Hours-of-Service Regulations Aim to Keep All Drivers Safe

Gabriel A. Assaad
Partner Gabriel Assaad represents victims of negligence and medical malpractice nationwide.

The life of a truck driver is often filled with long hours, little sleep, and lots of hard work. Some drivers have been known to work for 24 hours straightTruck Driver in a White Truck Cab—or longer—with minimal breaks and no sleep. These long hours and impossible schedules are often due to employer demands and tight time schedules.

Working for many consecutive hours while under these types of conditions is dangerous, which was made extremely evident when actor Tracy Morgan was severely injured after the limo he was traveling in was hit by a tractor-trailer. Morgan suffered numerous injuries, and his close friend who was in the vehicle with him, lost his life because of the crash. During the investigation, it was revealed that the truck driver who caused the accident had been awake for over 24 hours.

Who Is Affected by Hours-of-Service Regulations?

Truck drivers operate massive vehicles that can become dangerous and end lives if involved in accidents. For this reason, the Federal Motor Carrier Safety Administration created hours-of-service regulations, which are rules regarding how long truck drivers can operate their vehicles and how many breaks they are required to receive.

Most drivers of commercial motor vehicles are required to abide by these regulations. In general, a commercial motor vehicle is a vehicle that is used as part of a business and is involved in interstate commerce. A commercial motor vehicle fits any of the following descriptions:

  • Is designed or used to transport nine or more passengers, including the driver, for compensation.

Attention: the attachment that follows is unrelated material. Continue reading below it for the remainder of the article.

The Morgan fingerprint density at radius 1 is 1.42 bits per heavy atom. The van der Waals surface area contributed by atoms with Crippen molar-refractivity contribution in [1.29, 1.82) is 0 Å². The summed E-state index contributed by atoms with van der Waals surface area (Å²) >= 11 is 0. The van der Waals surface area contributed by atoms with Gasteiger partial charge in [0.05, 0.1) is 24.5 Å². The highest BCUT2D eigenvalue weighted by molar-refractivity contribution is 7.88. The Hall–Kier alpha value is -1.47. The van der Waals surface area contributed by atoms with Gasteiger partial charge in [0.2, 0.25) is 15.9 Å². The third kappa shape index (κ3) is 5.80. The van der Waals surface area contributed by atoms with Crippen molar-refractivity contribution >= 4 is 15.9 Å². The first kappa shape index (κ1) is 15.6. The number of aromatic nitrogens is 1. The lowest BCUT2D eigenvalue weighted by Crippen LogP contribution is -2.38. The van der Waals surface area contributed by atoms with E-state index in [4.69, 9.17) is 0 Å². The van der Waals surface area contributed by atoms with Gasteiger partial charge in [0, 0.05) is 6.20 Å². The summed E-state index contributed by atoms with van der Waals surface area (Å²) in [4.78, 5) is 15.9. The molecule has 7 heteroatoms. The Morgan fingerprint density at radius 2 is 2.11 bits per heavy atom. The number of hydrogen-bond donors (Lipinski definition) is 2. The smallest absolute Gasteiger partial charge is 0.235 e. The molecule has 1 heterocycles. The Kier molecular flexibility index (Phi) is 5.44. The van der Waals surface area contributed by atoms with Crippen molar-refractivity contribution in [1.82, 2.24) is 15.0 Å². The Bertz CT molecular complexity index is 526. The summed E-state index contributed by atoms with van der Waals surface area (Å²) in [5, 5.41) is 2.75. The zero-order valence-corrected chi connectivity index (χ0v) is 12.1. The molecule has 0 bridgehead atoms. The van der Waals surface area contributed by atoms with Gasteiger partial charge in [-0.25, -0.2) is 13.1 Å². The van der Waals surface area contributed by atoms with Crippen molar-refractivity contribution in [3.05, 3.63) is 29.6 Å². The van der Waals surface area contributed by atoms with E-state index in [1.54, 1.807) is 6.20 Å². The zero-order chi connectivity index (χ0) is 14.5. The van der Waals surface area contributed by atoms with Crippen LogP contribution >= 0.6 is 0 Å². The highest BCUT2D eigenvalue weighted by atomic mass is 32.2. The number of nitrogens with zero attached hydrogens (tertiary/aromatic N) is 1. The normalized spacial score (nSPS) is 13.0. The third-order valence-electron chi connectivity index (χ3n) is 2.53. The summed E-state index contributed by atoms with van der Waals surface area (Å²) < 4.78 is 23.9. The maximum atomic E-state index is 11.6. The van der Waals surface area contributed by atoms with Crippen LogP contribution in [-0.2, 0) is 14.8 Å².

• Weighs 10,001 lbs. or more.

  • Is transporting hazardous materials in a quantity requiring placards.

  • Is designed or used to transport 16 or more passengers, including the driver, not for compensation.

  • Has a gross vehicle weight rating or gross combination weight rate of 10,001 lbs. or more.

Hours-of-Service Regulations for Drivers Aim to Keep Those on the Road Safe

Property-carrying and passenger-carrying drivers are required to follow rules regarding work hours; however, the hours differ from each other. Here, we break down the rules the truckers are supposed to follow.

Property-Carrying Drivers

Property-carrying drivers, or those who operate vehicles that contain materials, are required to follow these regulations, as part of the Hours-of-Service regulations:

  • Drivers may only drive a maximum of 11 hours after having a consecutive 10 hours off duty.

  • Drivers may not drive beyond the 14th consecutive hour after coming on duty, following 10 consecutive hours off duty. Additionally, off duty time does not extend the 14-hour period.

  • Drivers can only get behind the wheel if eight hours or less have passed since the end of the driver’s last off-duty or sleeper berth period of at least 30 minutes. However, this rule does not apply to drivers using either of the exceptions in 395.1(e) in the Hours-of-Service regulations.

  • Drivers may not operate their vehicles after 60/70 hours on duty in 7/8 consecutive days. However, a driver may restart a 7/8 consecutive day period after taking 34 or more consecutive hours off duty.

  • Drivers using the sleep berth provision must take at least eight consecutive hours in the sleeper berth, plus take a separate two consecutive hours either in the sleeper berth, off duty, or any combination of the two.

Passenger-Carrying Drivers

Passenger-carrying drivers operate buses and other vehicles that transport passengers. The hours-of-service regulations pertaining to these drivers include:

  • Drivers may operate their vehicles a maximum of 10 hours after eight consecutive hours off duty.

  • Drivers may not drive after having been on duty for 15 hours, following a consecutive eight hours of off duty. Off-duty time is not included in the 15-hour period.

  • Drivers may not operate their vehicles after 60/70 hours on duty in 7/8 consecutive days.

  • Drivers using sleeper berths must take at least eight hours in the sleeper berths, and may split the sleeper berth time into two periods, provided neither is less than two hours.

Hours-of-Service Regulations Can’t Always Offer Protection

Despite these regulations, some truck drivers still work too long and on too little sleep, which can put all drivers on the road in danger. If you were injured in a truck accident, the attorneys at Kennedy Hodges, LLP, may be able to help. Schedule your free consultation with one of our attorneys by calling 855-947-0707 to find out how we may be able to help you.